The last thing I ever imagined myself doing when I came to Australia was willingly leaping off a 162 foot platform. That’s right…bungy jumping!
Over Easter weekend, my friends and I headed to Cairns for some adventure seeking. As our trip approached, I knew some of them were planning on bungy jumping and I begain envisioning myself going also. I remember thinking that it couldn’t be any worse than diving off a diving board. In theory, it’s the same concept. When we got to AJ Hackett Cairns, however, reality hit and it finally dawned on me what exactly I was planning to do. Honestly, I almost backed out right there, but in the end I talked myself into it again. I’d made it this far already and who knew when I’d ever have this chance again.
I’d paid and been weighed in preparation for my jump. I was feeling light-headed and giddy with excitement as the guys made their way up to the platform above. As I made my ascent, I was so nervous and excited that it was bubbling uncontrollably outwards into hysterical laughter. At the top, I peered over the edge and, at the time, it didn’t seem so high. I could do this. I hadn’t thought to factor in the blinding effect of the adrenaline pumping through my body though. As I was being harnessed up and attached to my bungy cord, I was pretty confident in my decision to follow through with what I was about to do. I kept imagining myself jumping off the platform in a perfect swan dive without any fear.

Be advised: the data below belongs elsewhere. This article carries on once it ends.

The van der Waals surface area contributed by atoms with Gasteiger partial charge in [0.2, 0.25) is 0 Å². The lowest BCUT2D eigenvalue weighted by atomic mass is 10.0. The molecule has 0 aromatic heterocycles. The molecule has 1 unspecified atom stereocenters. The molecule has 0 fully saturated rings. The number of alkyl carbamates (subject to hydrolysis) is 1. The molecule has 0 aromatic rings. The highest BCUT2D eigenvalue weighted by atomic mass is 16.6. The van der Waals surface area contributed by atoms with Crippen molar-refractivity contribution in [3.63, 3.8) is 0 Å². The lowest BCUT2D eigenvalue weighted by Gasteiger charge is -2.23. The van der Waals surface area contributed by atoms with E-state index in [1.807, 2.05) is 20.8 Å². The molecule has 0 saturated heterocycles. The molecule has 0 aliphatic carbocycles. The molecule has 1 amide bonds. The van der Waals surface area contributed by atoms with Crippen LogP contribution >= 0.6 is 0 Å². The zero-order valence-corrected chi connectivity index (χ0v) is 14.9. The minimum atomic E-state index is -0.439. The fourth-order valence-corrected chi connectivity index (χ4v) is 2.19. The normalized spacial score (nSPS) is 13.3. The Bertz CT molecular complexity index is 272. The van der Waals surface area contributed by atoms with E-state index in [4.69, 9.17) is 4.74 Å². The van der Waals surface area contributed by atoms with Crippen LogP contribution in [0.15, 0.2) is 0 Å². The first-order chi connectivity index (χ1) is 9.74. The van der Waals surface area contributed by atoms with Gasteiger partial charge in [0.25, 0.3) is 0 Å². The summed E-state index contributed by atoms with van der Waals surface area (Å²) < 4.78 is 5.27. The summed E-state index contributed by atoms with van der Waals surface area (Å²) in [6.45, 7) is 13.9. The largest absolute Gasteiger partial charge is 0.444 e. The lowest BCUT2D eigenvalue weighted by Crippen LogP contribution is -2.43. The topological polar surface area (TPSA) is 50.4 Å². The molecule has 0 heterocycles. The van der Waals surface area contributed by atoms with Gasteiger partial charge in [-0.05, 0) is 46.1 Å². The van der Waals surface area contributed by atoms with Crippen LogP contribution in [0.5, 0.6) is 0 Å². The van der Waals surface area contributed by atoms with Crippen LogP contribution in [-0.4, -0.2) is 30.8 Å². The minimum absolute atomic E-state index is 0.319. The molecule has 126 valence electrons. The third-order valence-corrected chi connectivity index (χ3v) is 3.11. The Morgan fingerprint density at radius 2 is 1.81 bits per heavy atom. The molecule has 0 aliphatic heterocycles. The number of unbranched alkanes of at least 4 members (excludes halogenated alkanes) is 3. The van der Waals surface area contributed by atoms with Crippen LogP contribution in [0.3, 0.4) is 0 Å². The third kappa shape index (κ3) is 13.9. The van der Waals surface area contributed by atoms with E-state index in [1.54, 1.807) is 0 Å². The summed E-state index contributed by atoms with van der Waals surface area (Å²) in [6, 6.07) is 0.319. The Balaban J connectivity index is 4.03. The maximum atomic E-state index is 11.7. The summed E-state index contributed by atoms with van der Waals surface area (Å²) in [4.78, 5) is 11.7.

Quicker than I would’ve liked, I was standing on the edge of the platform and suddenly 162 feet felt a lot like jumping off Mount Everest. Looking to the pool of water below, I could feel my vision tunneling and focusing in on that single point. While I was standing there, the guy began to count down…3…2…1…and I didn’t jump. I tried backing out, but I knew I wouldn’t be able to get my money back. I had to jump in that case. 3…2…1…and again I didn’t jump. This time I stood there composing my thoughts for a moment, giving myself a much needed pep talk.
3…2…1…JUMP! In that moment, my brain was devoid of any thought or emotion and I could feel myself hurtling towards the water below.
Before I knew it though, my bungy cord caught me and slowed my fall and I quickly found myself being pulled back up. At the crest, I felt weightless and I flailed briefly before gravity reclaimed me again. This happened several times before the guy below paddled out to get me down. I didn’t enjoy the moments going back up particularly, but falling I didn’t mind. I’d imagine it’s akin to the feeling of flying. Other than that, my mind was clear but for those thoughts.
After I was free from my harness, I was feeling like I was on top of the world. Interestingly enough, my heart wasn’t racing like I’d expected it to have been, but I was feeling a little light-headed from the adrenaline rush. The giddiness was back again too.
Looking back on my jump, it all happened so fast it’s really hard to remember what it felt like. I have a vague impression, that’s all, but it’s like it almost never happened at all. For all I know, I could’ve dreamed it. I didn’t even get any bruises or soreness from the harness catching me around the hips and ankles. For the life of me, I can’t even remember it putting pressure on my body either.
Bungy jumping is an experience in itself that really must be experienced for one to understand what it’s truly like. I’m glad I had the courage to take the leap of faith and be able to say I’ve done it. As AJ Hackett said, “Every day you should do something that reminds you you’re still alive!” And as I can say, I’ve never felt so alive before.